A Tropical Paradise

botanicgardens-singapore_lah_7427Last November I took you on a virtual tour of the Royal Botanic Garden in Sydney, Australia. Today we’re going to visit the Singapore Botanic Gardens. According to Wikipedia, “It is one of three gardens, and the only tropical garden, to be honored as a UNESCO World Heritage Site.” One visit, and it’s easy to see why.

The gardens were first planted in 1859 and presently contain over 60,000 plants. The place is huge—it took us hours to walk from one end to the other, but then I had to stop and appreciate every plant (and bird) I passed.

botanicgardens-singapore_lah_7769As with other botanic gardens, there are themed gardens within the main garden. A healing garden included medicinal herbs and other plants, with explanations of their use in both western and Asian medicine. The scented garden advertised its presence by the heady perfumes that almost overwhelmed us as we walked by. I had to take a detour and stick my nose into every blossom. Further on, a grove of rainbow-hued Frangipangi (Plumeria) added their own fragrance, one of my favorites.

botanicgardens-singapore_lah_7067We wandered between the towering trees of the tropical rainforest, oohed and aahed over gingers, heliconias, and other tropical flowers, and traveled millions of years, from the Precambrian to the present, along the evolution garden’s pathway. Other gardens specialize in palms, bonsai, or marsh plants. There are also individual plants of note, such as the huge Tembusu tree, which is featured on Singapore’s money. I was particularly fascinated by the grove of baobobs (right), with their squat shape and twisted limbs.


The most famous specialty garden is the National Orchid Garden. Since I last visited, back in 2000, it had been moved into new quarters and greatly expanded. A series of parallel paths take you along a hillside jam-packed with blooming orchids, all displayed against a screen of tropical foliage. Many of the plants are in pots, so they can be swapped out when their blooms begin to fade. Others, epiphytes, hang on overhead branches, their blossoms hanging down just within reach of my camera.

The garden’s brochure explains that “It is a longstanding tradition for Singapore to name orchids after visiting dignitaries and celebrities who have contributed significantly to society.” In the Celebrity Garden, you can find examples of these noteworthy plants, such as Vanda William Catherine and the Paravanda Nelson Mandela. With a bit of hunting, we also found orchids named after Jackie Chan and Shah Rukh Khan among the over 200 “VIP orchids.”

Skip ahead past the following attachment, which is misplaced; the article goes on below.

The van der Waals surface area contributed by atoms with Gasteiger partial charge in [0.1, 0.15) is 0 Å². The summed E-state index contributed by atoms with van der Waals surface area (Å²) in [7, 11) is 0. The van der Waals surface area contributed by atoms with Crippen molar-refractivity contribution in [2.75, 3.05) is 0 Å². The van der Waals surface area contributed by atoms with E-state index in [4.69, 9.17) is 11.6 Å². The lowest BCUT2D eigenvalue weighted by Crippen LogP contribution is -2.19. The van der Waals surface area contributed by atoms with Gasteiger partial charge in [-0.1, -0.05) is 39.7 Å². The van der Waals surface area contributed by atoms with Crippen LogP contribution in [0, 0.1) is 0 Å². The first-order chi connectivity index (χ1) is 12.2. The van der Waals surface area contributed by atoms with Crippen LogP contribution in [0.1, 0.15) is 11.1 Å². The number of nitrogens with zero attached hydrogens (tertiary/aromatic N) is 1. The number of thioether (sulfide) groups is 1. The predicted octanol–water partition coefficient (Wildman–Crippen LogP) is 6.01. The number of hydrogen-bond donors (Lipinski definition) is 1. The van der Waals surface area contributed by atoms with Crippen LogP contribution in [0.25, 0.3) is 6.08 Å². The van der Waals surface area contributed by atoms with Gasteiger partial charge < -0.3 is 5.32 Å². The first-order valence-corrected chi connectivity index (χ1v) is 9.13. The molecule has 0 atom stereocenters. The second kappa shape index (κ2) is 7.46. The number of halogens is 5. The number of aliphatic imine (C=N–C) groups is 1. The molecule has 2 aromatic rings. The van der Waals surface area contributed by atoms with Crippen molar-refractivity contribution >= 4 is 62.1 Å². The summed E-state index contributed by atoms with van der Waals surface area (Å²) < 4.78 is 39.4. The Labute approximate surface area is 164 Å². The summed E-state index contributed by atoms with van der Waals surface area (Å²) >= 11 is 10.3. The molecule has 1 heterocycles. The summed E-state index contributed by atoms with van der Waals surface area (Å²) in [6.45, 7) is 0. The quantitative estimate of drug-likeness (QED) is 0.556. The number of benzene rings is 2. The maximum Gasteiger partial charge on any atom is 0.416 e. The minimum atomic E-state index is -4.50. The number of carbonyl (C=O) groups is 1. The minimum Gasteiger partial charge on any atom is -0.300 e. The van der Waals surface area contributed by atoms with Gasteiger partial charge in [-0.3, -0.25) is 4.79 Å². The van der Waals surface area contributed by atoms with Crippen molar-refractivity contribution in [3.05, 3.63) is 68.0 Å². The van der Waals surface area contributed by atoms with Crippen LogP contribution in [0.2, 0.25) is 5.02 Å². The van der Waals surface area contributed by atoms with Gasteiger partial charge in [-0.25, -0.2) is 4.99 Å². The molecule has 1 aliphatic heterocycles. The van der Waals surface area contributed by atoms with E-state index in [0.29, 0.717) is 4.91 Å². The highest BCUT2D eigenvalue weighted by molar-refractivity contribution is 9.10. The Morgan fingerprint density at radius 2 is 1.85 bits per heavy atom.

Pete was particular enthusiastic about the “cool house”—the tropical counterpart to a conservatory. The air conditioned greenhouse allowed for the inclusion of orchids from more temperate climes—and provided a welcome respite from this pair of overheated visitors!

botanicgardens-singapore_lah_7628While admission to the Botanic Garden is free, there is a modest charge for the National Orchid Garden. (Pete had to pay approximately $5 to get in. Being a few years older, I took advantage of the senior “concession” price and forked over a mere 75 cents.)

botanicgardens-singapore_lah_7432As a convenient hub for plane travel in southeast Asia, Singapore is an excellent place to stop for a day or two and take a break between long flights. There’s enough to do and see that I could easily fill a couple of weeks. However, I have no regrets for spending an entire day at the gardens. To get there, take advantage of Singapore’s excellent mass transit system. Buses stop right at the main gate.

I can’t emphasize enough how gorgeous these gardens are. In fact, there’s only one downside—no matter what time of year it is, you can assume that both the temperature and the humidity will be in the mid-to-high 90s. After all, at a latitude of 1.35° N, Singapore is barely into the northern hemisphere, and it’s at sea level. Bring lots of water, along with sunscreen and a hat, and look forward to having dinner in an air-conditioned restaurant.




One thought on “A Tropical Paradise

  1. Pingback: Birding Singapore | Mountain Plover

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